248 Route 26. LIEGE. History
bank by six and a small iron foot-bridge (‘Passerelle’). The prin-
cipal part of the town, with the large public buildings and
churches, lies on the left bank. The quarters on the right bank
(known as Outremeuse) consist mainly of factories and the dwellings
of the artisans. Several new streets have lately been made through
the crowded parts of the old town, and extensive quays and squares
have been laid out. The twelve detached forts, erected by General
Brialmont since 1836, and surrounding the city at a distance of
31/5 to B'/o M., class Litge with Namur as the centre of the fortifica-
tions of the Meuse.
The coal-mines which form the basis of the industrial pros-
perity of Liége were the first on the Continent to be opened and
developed. One of the chief branches of industry is the manufacture
of weapons of all kinds, which have enjoyed both a European and a
Transatlantic reputation since the end of the 18th century. The
pieces are made and mounted by the workmen in their own houses.
These mechanics, 40,000 in number, work at their own risk, for
a piece containing the slightest flaw is at once rejected. The Lidge
zine foundries, engine-factories, cycle and motor works, and other
branches of industry, are also of greatimportance. Among the chief
industrial establishments are the royal Gun Factory (Pl. E, 2), the
Cannon Foundry (Pl. E, 2), the Société de St. Léonard (machinery,
locomotives), near the prison (PI. D, 2), and the Liniére de St. Léo-
nard (flax-spinnery), on the Quai St. Léonard, all in the suburb of
St. Léonard (Pl. D, B, 4, 2).
The WatLooss (p. xvi) are an active, intelligent, and enterprising
race. ‘Cives Leodicenses sunt ingeniosi, sagaces et ad quidvis audendum
prompti’ is the opinion expressed by G@uicciardini with regard to the
Liégeois. Indefatigable industry and a partiality for severe labour are
among their strongest characteristics, but they have frequently manifested
a fierce and implacable spirit of hostility towards those who have at-
tempted to infringe their privileges. The history of Liége records a series
of sanguinary insurrections of the turbulent and unbridled populace against
the oppressive and arrogant bishops by whom they were governed.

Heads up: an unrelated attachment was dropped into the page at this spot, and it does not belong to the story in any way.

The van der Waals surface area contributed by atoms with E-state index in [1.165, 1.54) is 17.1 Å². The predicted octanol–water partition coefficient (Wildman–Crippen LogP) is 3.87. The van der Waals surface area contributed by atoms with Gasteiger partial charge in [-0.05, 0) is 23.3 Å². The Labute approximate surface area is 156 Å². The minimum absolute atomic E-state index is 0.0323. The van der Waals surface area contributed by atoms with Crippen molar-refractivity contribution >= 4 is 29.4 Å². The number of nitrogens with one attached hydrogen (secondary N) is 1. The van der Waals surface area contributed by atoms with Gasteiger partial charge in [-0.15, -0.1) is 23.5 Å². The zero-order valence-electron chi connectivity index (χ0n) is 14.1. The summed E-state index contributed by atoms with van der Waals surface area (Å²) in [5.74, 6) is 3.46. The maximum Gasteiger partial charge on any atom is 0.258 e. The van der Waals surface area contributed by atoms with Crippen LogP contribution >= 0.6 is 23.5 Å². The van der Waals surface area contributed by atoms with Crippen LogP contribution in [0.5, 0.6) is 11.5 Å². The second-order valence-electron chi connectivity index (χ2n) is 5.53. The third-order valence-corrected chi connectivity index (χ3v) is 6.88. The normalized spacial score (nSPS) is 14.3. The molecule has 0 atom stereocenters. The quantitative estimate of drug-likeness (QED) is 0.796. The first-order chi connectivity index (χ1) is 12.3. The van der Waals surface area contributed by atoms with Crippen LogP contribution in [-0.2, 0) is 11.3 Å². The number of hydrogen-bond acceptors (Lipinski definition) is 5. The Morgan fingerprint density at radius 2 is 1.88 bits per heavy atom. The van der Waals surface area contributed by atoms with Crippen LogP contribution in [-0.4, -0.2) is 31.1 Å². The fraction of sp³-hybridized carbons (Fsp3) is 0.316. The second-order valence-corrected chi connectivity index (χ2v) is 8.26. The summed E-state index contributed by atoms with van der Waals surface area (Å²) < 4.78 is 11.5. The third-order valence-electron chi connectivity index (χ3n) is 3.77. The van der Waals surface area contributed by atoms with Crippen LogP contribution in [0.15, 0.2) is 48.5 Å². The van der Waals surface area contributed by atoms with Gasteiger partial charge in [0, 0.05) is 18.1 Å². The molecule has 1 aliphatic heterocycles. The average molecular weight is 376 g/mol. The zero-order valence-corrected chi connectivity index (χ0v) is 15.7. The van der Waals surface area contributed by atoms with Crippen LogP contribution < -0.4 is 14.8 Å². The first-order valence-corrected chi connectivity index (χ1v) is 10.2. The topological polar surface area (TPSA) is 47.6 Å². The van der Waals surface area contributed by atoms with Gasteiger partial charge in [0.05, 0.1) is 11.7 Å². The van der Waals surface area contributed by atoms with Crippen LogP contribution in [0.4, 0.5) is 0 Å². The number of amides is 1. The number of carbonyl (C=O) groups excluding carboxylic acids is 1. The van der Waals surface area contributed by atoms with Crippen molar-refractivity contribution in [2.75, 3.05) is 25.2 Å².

Foreign armies have frequently been invoked by the latter to chastise
their rebellious subjects. Thus Charles the Bold of Burgundy took the
town in 1468, razed its walls, and put thousands of the inhabitants to
death by the sword or by drowning in the Meuse. It was twice taken
by Maximilian I. In 1649 it was captured by the Elector of Cologne, ip
1675, 1684, and 1691 by the French, and in 1702 by Marlborough. In the
revolutionary wars of 1792-94, Liége was the scene of several contests
between the French and the Austrians. In former times the Walloon
soldiers, like the Swiss, were in the habit of serving in the armies of
Spain, France, and Austria. ‘Their bravery has been justly extolled by
Schiller in his ‘Wallenstein’. — The BisHorric, founded at Tongeren
(p. 434) and removed to Maastricht in 382 (p. 265), was transplanted to
Liége in 724 by St. Hubert (p. 234). The bishops, who added Malines
(p. 159; 915), Franchimont (p. 275; 1048), and many other places to their
territory, were invested with princely rank in the 14th cent. and sat and
voted in the German imperial diet. They retained their supremacy till
the French Revolution in 1794, when the city was finally severed from
the German Empire.
Leaving the Station des Guillemins (Pl. A, B, 7) we follow the
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K 29612:[a,1,11], Collectie Stad Antwerpen, Erfgoedbibliotheek Hendrik Conscience
Baedeker, Karl, Belgium and Holland, including the Grand-Duchy of Luxembourg: handbook for travellers, K 29612:[a,1,11], Collectie Stad Antwerpen, Erfgoedbibliotheek Hendrik Conscience